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In the wake of climate change may we utilise perfumery as a means of preserving vulnerable botanical specimens, subverting our expectations of perfumery and re-positioning it as a tool for preservation in the process? That’s what my latest range of perfumes seek to discover:

The Society for Life After Soil takes the essential oils of botanical specimens deemed vulnerable and suspends them in a carrier. Preserving their essence so that, in a time of catastrophe, we will have preserved a value natural source. This range of perfumes suggests a new, unexpected utility for perfumery and highlights the capacity scent has for narrative and environmental concepts when placed on a contemporary art platform.

The Society for Life After Soil will debut at Botanicals – an exhibition of contemporary art based on the theme of botanics, to be Held at Exchange Place Studios, Sheffield, from 6th – 27th July. A Private View of the exhibition will take place on 5th July, from 6-8pm. Hope to see you there.


My next Perfume as Practice solo exhibition opens at Asylum Gallery, Wolverhampton, on 15th June, with the Private view at 6-9pm. As you may know, I theme my Perfume as Practice exhibitions around specific themes. Doing so allows me to respond to spaces and place perfumery in different contexts, reveling the capacity scent has to accommodate contemporary art concepts. It also allows me to play with a fragrance industry convention of unveiling a themed or seasonal collection.

The theme for my Wolverhampton show is ‘Protest’, which has been a tricky subject to frame Perfume as Practice around. Initial thoughts revolved around historical uses of scent to as a means of controlling groups of people. However, this would place scent in a somewhat negative light, and if Perfume as Practice is about one thing, it’s about highlighting how perfume can unify and bolster creative communities when considered as an artform. With this in mind – and considering how protests bring people together in an act of unity – I decided to take the opportunity of utilising ‘protest’ to place perfumery in a positive light; revealing it’s capacity for community spirit, peace, empowerment and agency.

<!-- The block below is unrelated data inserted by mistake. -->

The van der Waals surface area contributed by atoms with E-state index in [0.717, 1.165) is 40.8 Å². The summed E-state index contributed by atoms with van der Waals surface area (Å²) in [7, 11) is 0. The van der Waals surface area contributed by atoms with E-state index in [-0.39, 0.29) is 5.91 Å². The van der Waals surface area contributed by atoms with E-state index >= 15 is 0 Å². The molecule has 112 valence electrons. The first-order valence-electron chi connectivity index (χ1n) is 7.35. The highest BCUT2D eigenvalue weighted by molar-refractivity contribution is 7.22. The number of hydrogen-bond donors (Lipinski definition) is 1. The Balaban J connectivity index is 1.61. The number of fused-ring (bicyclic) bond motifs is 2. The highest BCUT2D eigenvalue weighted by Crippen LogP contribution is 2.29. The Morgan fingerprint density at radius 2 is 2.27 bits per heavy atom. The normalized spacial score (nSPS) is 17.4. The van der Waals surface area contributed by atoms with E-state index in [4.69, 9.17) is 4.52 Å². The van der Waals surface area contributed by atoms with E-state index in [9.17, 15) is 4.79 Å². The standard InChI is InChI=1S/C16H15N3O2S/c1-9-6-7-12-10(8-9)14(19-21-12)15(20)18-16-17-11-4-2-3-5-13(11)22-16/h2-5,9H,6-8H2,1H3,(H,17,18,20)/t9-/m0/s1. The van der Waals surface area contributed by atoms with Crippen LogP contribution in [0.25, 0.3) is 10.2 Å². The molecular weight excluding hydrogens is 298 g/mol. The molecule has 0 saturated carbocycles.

I’ve also used the exhibition as an opportunity to re-brand my image a little. You see, Perfume as Practice has always attempted to demystify the perfume making process; allowing it to be regarded not merely as a luxury commodity, but as a tool of expression that can give others a voice. Perfume is power, and I want to shout about it; as a Perfumer of the People.

You can find out more about by forthcoming Perfume as Practice Private View here. I hope to see you there.